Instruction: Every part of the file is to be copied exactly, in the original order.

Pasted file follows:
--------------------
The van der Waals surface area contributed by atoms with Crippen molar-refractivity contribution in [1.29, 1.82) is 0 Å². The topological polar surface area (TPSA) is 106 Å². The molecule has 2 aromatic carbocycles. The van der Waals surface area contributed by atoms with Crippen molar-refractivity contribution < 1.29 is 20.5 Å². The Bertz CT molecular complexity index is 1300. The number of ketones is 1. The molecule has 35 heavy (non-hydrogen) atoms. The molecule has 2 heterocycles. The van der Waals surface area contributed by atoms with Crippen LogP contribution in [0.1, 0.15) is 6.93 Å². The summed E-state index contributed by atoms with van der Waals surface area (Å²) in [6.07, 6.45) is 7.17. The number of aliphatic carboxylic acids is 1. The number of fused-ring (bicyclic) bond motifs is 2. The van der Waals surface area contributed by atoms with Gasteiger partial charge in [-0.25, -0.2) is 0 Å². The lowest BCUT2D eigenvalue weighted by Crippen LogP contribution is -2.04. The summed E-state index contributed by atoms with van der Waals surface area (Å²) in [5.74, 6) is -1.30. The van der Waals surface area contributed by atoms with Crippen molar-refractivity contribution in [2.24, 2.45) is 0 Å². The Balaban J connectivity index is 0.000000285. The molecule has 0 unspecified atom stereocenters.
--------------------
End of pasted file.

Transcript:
The van der Waals surface area contributed by atoms with Crippen molar-refractivity contribution in [1.29, 1.82) is 0 Å². The topological polar surface area (TPSA) is 106 Å². The molecule has 2 aromatic carbocycles. The van der Waals surface area contributed by atoms with Crippen molar-refractivity contribution < 1.29 is 20.5 Å². The Bertz CT molecular complexity index is 1300. The number of ketones is 1. The molecule has 35 heavy (non-hydrogen) atoms. The molecule has 2 heterocycles. The van der Waals surface area contributed by atoms with Crippen LogP contribution in [0.1, 0.15) is 6.93 Å². The summed E-state index contributed by atoms with van der Waals surface area (Å²) in [6.07, 6.45) is 7.17. The number of aliphatic carboxylic acids is 1. The number of fused-ring (bicyclic) bond motifs is 2. The van der Waals surface area contributed by atoms with Gasteiger partial charge in [-0.25, -0.2) is 0 Å². The lowest BCUT2D eigenvalue weighted by Crippen LogP contribution is -2.04. The summed E-state index contributed by atoms with van der Waals surface area (Å²) in [5.74, 6) is -1.30. The van der Waals surface area contributed by atoms with Crippen molar-refractivity contribution in [2.24, 2.45) is 0 Å². The Balaban J connectivity index is 0.000000285. The molecule has 0 unspecified atom stereocenters.